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The Measurement of Foreign/Second Language Proficiency
Lyle F. Bachman and John L. D. Clark
The Annals of the American Academy of Political and Social Science
Vol. 490, Foreign Language Instruction: A National Agenda (Mar., 1987), pp. 20-33
Published by: Sage Publications, Inc. in association with the American Academy of Political and Social Science
Stable URL: http://www.jstor.org/stable/1045233
Page Count: 14
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Based on and synthesizing recent advances in both psychometric procedures and communicatively oriented linguistic analysis, a theoretical framework for describing factors affecting performance on foreign/second language tests is presented. Included within this framework are both test method factors-such as the testing environment, the nature of the instructions to the examinee, and the stimulus and response modalities represented in the test-and linguistic factors, including the examinee's organizational and pragmatic competence, strategic competence, and psychophysiological skills involved in the proper reception or production of the test language. Implications of the framework for the development and validation of communicative language proficiency tests are discussed and an action plan is suggested, including further refinement of the theoretical framework; development of large-scale, highly authentic criterion measures operationalizing each of the framework factors; and subsequent validation of both existing and to-be-developed practically oriented communicative proficiency tests against the criterion measures. Establishment of a working group of interested individuals from several institutions and disciplinary areas is proposed as an appropriate administrative vehicle for these activities.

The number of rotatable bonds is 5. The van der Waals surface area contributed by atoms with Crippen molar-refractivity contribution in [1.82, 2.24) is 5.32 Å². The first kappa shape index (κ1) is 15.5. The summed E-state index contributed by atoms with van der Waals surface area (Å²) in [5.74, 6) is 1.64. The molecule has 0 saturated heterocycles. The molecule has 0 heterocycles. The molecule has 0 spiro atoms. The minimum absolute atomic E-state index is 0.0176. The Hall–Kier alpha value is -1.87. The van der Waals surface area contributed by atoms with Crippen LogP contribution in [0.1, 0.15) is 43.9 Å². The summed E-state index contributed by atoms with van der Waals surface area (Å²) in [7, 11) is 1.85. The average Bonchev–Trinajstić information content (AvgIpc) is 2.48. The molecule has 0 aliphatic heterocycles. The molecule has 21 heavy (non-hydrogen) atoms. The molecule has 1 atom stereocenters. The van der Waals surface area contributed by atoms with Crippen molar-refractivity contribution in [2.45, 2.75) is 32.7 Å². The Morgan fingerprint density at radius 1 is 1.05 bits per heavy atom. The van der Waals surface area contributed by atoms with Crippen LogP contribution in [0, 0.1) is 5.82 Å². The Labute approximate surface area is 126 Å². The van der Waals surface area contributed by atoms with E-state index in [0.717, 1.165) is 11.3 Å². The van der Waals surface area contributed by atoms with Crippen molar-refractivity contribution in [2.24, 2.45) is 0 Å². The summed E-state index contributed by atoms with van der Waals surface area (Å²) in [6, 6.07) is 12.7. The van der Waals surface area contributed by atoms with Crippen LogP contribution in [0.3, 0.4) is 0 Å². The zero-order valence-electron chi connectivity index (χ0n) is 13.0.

The Annals of the American Academy of Political and Social Science © 1987 American Academy of Political and Social Science